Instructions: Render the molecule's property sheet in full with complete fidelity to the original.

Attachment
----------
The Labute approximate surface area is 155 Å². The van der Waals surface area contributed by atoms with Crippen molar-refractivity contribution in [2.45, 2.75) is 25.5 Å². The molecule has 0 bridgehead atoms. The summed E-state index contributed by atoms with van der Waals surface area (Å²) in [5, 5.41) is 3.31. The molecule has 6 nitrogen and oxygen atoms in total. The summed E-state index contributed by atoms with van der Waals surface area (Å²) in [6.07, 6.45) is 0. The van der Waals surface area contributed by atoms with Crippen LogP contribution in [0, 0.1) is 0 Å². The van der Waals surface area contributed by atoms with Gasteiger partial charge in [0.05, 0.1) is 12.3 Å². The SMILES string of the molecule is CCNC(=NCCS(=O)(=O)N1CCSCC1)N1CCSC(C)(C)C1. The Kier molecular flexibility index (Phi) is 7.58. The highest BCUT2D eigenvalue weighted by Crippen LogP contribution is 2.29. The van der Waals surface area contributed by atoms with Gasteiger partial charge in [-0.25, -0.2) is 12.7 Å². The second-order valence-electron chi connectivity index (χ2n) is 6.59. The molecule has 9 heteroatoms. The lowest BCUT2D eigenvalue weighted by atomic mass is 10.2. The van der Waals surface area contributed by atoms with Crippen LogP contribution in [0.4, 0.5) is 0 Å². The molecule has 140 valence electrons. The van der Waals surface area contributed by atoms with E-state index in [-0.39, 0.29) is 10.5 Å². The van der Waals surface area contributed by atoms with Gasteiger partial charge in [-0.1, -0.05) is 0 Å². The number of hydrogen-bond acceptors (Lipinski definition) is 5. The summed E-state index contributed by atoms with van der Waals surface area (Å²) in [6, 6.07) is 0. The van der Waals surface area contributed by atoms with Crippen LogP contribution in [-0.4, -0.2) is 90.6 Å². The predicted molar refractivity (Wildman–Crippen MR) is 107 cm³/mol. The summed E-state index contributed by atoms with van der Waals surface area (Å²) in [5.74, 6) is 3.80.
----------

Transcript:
The Labute approximate surface area is 155 Å². The van der Waals surface area contributed by atoms with Crippen molar-refractivity contribution in [2.45, 2.75) is 25.5 Å². The molecule has 0 bridgehead atoms. The summed E-state index contributed by atoms with van der Waals surface area (Å²) in [5, 5.41) is 3.31. The molecule has 6 nitrogen and oxygen atoms in total. The summed E-state index contributed by atoms with van der Waals surface area (Å²) in [6.07, 6.45) is 0. The van der Waals surface area contributed by atoms with Crippen LogP contribution in [0, 0.1) is 0 Å². The van der Waals surface area contributed by atoms with Gasteiger partial charge in [0.05, 0.1) is 12.3 Å². The SMILES string of the molecule is CCNC(=NCCS(=O)(=O)N1CCSCC1)N1CCSC(C)(C)C1. The Kier molecular flexibility index (Phi) is 7.58. The highest BCUT2D eigenvalue weighted by Crippen LogP contribution is 2.29. The van der Waals surface area contributed by atoms with Gasteiger partial charge in [-0.25, -0.2) is 12.7 Å². The second-order valence-electron chi connectivity index (χ2n) is 6.59. The molecule has 9 heteroatoms. The lowest BCUT2D eigenvalue weighted by atomic mass is 10.2. The van der Waals surface area contributed by atoms with Crippen LogP contribution in [0.4, 0.5) is 0 Å². The molecule has 140 valence electrons. The van der Waals surface area contributed by atoms with E-state index in [-0.39, 0.29) is 10.5 Å². The van der Waals surface area contributed by atoms with Gasteiger partial charge in [-0.1, -0.05) is 0 Å². The number of hydrogen-bond acceptors (Lipinski definition) is 5. The summed E-state index contributed by atoms with van der Waals surface area (Å²) in [6, 6.07) is 0. The van der Waals surface area contributed by atoms with Crippen LogP contribution in [-0.4, -0.2) is 90.6 Å². The predicted molar refractivity (Wildman–Crippen MR) is 107 cm³/mol. The summed E-state index contributed by atoms with van der Waals surface area (Å²) in [5.74, 6) is 3.80.